Rodriguez killed Smith, and then he drove several hours into California. Sometime after midnight, he pulled into a parking lot in the city of Blythe and fired a single round, ending his life.
"Ricky was a combination of emotions that he was feeling," said Lattin. "He was incredibly angry at his mother and his leaders. He was also very guilty -- he blamed himself for a lot of the abuse that went on. He was just a time bomb waiting to go off."
"Man, if I don't get to her … I'm going to keep hunting her in the next life, let me tell you," Rodriguez said on the tape. "And I'm going to keep going until somebody gets her or I get her -- justice will be done. Believe me."
Lattin says Zerby has never been brought to justice. "No leaders of the family have been brought to justice for this, for what they acknowledge was child abuse. People say, 'why? How could that be?' Well, there's a statute of limitations. A lot of this happened a long time ago and almost all of it happened outside of the U.S. by people who kept constantly changing their names," he said. "So even the victims, the kids themselves, often don't know who abused them."
Zerby remains the spiritual leader of the Family International, though the group refuses or is unable to report her whereabouts. They also continue to deny that Rodriguez suffered any abuse as a child and take no responsibility for his suicide.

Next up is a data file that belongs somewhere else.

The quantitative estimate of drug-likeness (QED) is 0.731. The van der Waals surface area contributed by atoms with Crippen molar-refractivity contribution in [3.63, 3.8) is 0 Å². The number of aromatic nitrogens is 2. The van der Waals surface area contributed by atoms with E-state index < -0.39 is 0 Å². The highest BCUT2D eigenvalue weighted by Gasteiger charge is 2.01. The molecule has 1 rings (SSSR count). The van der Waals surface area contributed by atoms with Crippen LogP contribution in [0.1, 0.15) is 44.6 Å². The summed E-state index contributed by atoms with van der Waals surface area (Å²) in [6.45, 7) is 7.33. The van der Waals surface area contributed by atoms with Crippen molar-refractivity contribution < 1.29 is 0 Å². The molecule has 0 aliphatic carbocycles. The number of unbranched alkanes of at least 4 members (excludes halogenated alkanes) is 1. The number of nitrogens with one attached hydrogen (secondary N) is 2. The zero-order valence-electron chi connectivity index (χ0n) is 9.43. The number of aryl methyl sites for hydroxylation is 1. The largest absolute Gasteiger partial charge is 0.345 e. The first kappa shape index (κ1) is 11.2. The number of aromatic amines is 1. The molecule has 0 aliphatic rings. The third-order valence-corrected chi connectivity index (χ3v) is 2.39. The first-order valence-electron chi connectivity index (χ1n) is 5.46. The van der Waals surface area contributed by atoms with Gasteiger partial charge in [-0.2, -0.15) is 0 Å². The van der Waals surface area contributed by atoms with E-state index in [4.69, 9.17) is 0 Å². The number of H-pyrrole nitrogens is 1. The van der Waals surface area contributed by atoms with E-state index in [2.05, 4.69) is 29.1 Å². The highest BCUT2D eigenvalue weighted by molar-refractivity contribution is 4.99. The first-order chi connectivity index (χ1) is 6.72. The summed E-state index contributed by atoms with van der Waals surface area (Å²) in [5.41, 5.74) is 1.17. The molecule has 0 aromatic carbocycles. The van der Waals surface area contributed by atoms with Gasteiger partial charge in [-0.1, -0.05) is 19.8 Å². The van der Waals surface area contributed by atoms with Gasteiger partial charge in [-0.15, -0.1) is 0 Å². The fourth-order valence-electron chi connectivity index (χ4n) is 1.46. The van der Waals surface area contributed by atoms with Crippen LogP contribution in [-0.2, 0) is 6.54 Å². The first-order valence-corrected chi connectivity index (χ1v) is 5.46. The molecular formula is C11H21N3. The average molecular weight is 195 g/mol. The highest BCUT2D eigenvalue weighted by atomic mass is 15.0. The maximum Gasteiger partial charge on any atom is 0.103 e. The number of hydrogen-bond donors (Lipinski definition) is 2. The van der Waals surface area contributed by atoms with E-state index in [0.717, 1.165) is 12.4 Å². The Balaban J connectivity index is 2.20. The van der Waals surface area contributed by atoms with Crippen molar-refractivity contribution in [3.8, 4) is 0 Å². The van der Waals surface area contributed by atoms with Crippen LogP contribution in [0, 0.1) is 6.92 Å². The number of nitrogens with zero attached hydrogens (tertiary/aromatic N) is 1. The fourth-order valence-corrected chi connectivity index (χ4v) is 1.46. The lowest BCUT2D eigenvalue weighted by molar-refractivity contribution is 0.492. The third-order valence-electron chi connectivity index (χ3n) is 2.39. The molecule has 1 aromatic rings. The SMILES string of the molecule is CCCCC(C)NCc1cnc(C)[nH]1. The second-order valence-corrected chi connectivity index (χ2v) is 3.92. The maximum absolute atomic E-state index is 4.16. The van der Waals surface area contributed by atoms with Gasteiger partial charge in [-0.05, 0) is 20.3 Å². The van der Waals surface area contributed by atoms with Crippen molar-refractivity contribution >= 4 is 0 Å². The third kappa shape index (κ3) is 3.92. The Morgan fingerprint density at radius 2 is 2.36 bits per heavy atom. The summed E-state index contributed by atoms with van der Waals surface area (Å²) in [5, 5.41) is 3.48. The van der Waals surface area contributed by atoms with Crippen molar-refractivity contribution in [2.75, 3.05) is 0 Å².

Family International spokeswoman Claire Borowik said via e-mail this week that she was unavailable for an interview, referring us her last on-camera comments delivered two years ago to ABC News, just after Rodriguez' death:
Jay Schadler: Why do you think Karen Zerby is nowhere to be found?
Borowik: We don't look on it as nowhere to be found. She's very present in her writings.
Schadler: Do you know where she is?
Borowik: Do I know where … no. Not necessarily, no.
Schadler: You don't? The Pope is a spiritual lead. We know where he is. Karen is a spiritual leader. And we don't know where she is. And her son just committed suicide.
Borowik: I'm aware of that.
Jay: So why don't we know where she is?
Borowik: That's her policy. That's all I can tell you.
Borowik also sent a written statement in response to Lattin's book. It reads, in part,
"Lattin's effort to analyze the life and motives of Ricky Rodriguez and the murder/suicide he committed in 2005 was undoubtedly a challenging task … Although Lattin's book does contain some sound research and factual information, it is laced with inaccuracies, misconceptions and erroneous conclusions lacking a factual base -- not to mention, sketchy research. Information provided by a handful of apostates with a clearly delineated agenda to demonize the Family is deemed credible, whereas information proceeding from current Family members is deemed questionable, at best" (CLICK HERE to read the full statement).
With the group's leader still in hiding, the story of the children of the Children of God remains unfinished. Each child will have to write his or her own ending.